Iago tells him he’s being too hard on himself, but he won’t hear it. Cassio is positive that if he were to ask for his position back, Othello would dismiss him as a drunk. Iago assures him that every man has been drunk before, and gives him a good course of action: to get back into Othello’s good graces through Desdemona. That seems like a great idea, so Cassio goes to bed.
Iago takes his moment alone to give a villain speech. The genius of his plan is that the advice to appeal to Desdemona is good advice. BUT, Iago will use the opportunity to convince Othello that Desdemona and Cassio are having an affair because he is still the bad guy after all.
Roderigo is ready to go home. He’s almost out of money (it’s only been a day, so I question his financial decisions) and he just got beaten up. This is seeming more and more like a bad decision by the hour. Iago tells him to be patient because the plan is about to kick into high gear.
Act III, Scene 1
The Clown asks the musicians to play something pleasant to say good morning to his master (Othello). They play, but it apparently wasn’t any good. The Clown mocks them, pays them, mocks them again, and then sends them away.
Cassio comes in and asks him to fetch Emilia, Iago’s wife and Desdemona’s attendant. He goes in and Iago arrives shortly after. Cassio explains what is going on and Iago promises to send out Emilia and draw Othello away. Cassio can’t believe what an honest man Iago is.
Emilia comes out and explains that Desdemona is already making his case. Othello insists she doesn’t need to because the love he has for Cassio is doing the same. Still, Cassio wants to speak with Desdemona himself. Emilia agrees to take him in.
Act III, Scene 2
Othello sends Iago off with a letter and goes about some official business.
Act III, Scene 3
Desdemona promises to do her best to get Cassio back in Othello’s good graces. Emilia expresses how concerned Iago is over Cassio’s dilemma and wishes to see Desdemona plead the suit. Cassio tries to take off when Othello comes in. Desdemona tells him to stay and hear what she has to say. He refuses and takes off.
Iago makes a comment about how Cassio snuck guiltily away. Othello seems to pay it little mind. Desdemona immediately seizes upon the opportunity to plead Cassio’s case. She tries to make Othello meet with him, but insists it can’t be more than three days time because neither she nor Cassio can handle that torment. Othello tells her he won’t deny her anything, but that’s not what she wanted to hear. She wants him to want to meet with Cassio. He can’t handle her shenanigans and she leaves.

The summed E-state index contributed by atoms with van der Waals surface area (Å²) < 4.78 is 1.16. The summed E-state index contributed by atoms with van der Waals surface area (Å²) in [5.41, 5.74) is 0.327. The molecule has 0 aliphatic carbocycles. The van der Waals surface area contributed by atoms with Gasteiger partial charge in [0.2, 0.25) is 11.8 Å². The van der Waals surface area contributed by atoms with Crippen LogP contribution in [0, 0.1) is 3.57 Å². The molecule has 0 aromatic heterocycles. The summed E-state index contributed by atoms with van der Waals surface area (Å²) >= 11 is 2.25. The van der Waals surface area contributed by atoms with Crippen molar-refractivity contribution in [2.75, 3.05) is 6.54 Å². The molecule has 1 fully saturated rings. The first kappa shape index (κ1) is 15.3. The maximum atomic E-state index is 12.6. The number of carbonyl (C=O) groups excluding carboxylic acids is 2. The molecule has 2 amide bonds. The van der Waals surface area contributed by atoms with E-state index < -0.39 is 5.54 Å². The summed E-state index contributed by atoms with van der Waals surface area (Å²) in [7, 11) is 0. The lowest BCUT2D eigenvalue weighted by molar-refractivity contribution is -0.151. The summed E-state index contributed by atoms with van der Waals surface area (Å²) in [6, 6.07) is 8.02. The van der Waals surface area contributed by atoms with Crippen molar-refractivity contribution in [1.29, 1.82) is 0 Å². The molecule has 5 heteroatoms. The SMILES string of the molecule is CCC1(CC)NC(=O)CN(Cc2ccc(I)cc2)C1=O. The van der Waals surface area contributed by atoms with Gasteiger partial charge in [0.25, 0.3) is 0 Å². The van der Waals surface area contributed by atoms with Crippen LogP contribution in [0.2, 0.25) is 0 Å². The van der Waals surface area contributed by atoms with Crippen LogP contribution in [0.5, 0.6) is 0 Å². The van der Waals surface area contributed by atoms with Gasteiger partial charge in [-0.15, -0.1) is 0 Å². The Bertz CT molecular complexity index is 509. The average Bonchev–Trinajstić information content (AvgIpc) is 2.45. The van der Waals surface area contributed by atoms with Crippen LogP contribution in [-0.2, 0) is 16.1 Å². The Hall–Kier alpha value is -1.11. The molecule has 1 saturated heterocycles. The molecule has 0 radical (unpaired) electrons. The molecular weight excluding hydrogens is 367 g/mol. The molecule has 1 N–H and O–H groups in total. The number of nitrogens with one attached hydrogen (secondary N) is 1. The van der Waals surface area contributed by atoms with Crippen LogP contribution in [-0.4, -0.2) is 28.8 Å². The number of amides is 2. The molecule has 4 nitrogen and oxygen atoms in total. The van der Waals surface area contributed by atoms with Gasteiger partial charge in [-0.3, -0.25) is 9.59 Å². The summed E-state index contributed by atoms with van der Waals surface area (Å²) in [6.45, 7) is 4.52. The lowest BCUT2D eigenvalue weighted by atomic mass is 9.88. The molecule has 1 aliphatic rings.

Iago asks Othello is Cassio knew Desdemona when Othello started wooing him. Othello explains that he did and often served as a messenger between the two lovers. Iago finds it interesting. Othello wants to know what he’s thinking, but Iago doesn’t want to say. He just repeats Othello until Othello gets annoyed and demands that Iago explain himself.
Iago goes into a long discussion about jealousy and how it can corrupt a man’s thoughts. Love can too, but he wouldn’t want to taint Othello’s pure mind with his twisted thoughts. Othello wants to know the truth, so Iago tells him to keep and eye on Desdemona and Cassio. Othello shouldn’t jump to conclusions, but he shouldn’t ignore the truth either. After all, Desdemona did betray her own father’s trust.
Iago is sad because he put a damper on Othello’s spirits. Othello insists he didn’t, but Iago can see that he did. He makes sure Othello knows that he only said something because he has so much love for Othello. Othello still thinks Desdemona is honest. Iago is glad to hear it. He never wanted to besmirch Desdemona’s good name. Othello wants to be left alone. Iago obliges, but quickly pops back in to suggest that Othello keep Cassio at an arm’s length just a little longer. Cassio obviously deserves to be in his role and performs it well, but if kept at a distance, it may be easier to see how Desdemona reacts. That’s when Iago finally leaves.